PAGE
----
Jared Goff fell out of favor with the Rams, and fast. He went from a Pro Bowl quarterback helping the Rams get to a Super Bowl at age 24 to perhaps being benched for John Wolford last postseason. (It's unclear if Sean McVay would have gone with Goff or Wolford if both were healthy, and we may never know for sure.) Goff was exposed as a quarterback who could play well in ideal conditions but struggles if the supporting cast isn't great, if he's pressured or if a defensive coach can confuse him with coverages. The Lions aren't expected to be good, which isn't ideal for Goff. But the Lions felt they needed a veteran quarterback coming back to them in a Matthew Stafford trade. Goff, a former No. 1 overall pick who is just 26, might not have long to prove he can be the long-term answer before the Lions look for another quarterback in the draft.
The Lions' win total is 5 at BetMGM. It's the second-lowest total on the board, with the Texans at 4. Detroit has the fourth-hardest schedule in the NFL, according to analyst Warren Sharp. Still, with a total this low it's hard to take the under. The Lions have a long rebuilding road ahead, but perhaps a coaching change helps. Either take the over or pass.
From Yahoo's Scott Pianowski: "We've been spoiled by rookies in recent seasons, with several wideouts turning into instant stars, some quarterbacks smashing from the word, "Go," and plenty of running backs producing right away. Tight end remains the position in which rookies need to be handled carefully; generally, they're not dynamic fantasy options on their first lap. This is my roundabout way of saying I want you to target T.J. Hockenson as he enters Year 3.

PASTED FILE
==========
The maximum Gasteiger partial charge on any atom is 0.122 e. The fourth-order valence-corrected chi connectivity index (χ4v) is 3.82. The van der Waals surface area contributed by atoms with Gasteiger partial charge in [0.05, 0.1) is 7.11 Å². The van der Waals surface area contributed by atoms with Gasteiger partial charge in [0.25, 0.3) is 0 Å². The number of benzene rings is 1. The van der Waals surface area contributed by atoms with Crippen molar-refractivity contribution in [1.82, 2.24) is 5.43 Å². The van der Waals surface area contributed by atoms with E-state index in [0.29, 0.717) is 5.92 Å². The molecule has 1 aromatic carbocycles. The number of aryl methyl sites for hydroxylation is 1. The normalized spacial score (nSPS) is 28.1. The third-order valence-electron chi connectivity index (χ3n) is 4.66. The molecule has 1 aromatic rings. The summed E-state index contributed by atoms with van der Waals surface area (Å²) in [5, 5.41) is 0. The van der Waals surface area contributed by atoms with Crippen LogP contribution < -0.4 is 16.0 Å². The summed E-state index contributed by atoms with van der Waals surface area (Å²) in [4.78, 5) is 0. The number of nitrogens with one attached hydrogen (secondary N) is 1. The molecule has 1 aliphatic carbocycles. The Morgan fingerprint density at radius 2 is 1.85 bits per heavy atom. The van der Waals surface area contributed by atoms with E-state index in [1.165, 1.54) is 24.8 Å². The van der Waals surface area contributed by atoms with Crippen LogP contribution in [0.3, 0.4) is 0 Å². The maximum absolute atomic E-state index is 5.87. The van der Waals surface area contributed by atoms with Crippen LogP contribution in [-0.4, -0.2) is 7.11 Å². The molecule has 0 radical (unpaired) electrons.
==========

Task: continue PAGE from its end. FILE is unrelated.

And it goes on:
"Hockenson showed notable improvement in his second season, though it was partially screened by the collapse of the Lions. With the team's wideout group significantly weakened, Hockenson is likely to lead this team in targets, especially inside the 20, where the touchdowns are. Jared Goff is likely a step back from Matthew Stafford, but he can still be a league-average quarterback. Hockenson is an interesting upside stock to monitor, with a current Yahoo ADP around 50."
Matt Patricia was hired for his defensive prowess. In Patricia's three seasons — with him and GM Dan Quinn acquiring players to supposedly fit Patricia's scheme — the Lions went from 10th to 31st to 32nd in yards allowed per game. Detroit fell from 16th to 26th to 32nd in points allowed per game. The problems start with pass defense. The Lions allowed the most yards per pass in the NFL and the highest passer rating (112.4) in the league. Detroit couldn't rush the passer and couldn't cover anyone. Their former coach was in over his head, but there was a talent deficiency as well. That won't get fixed in one offseason.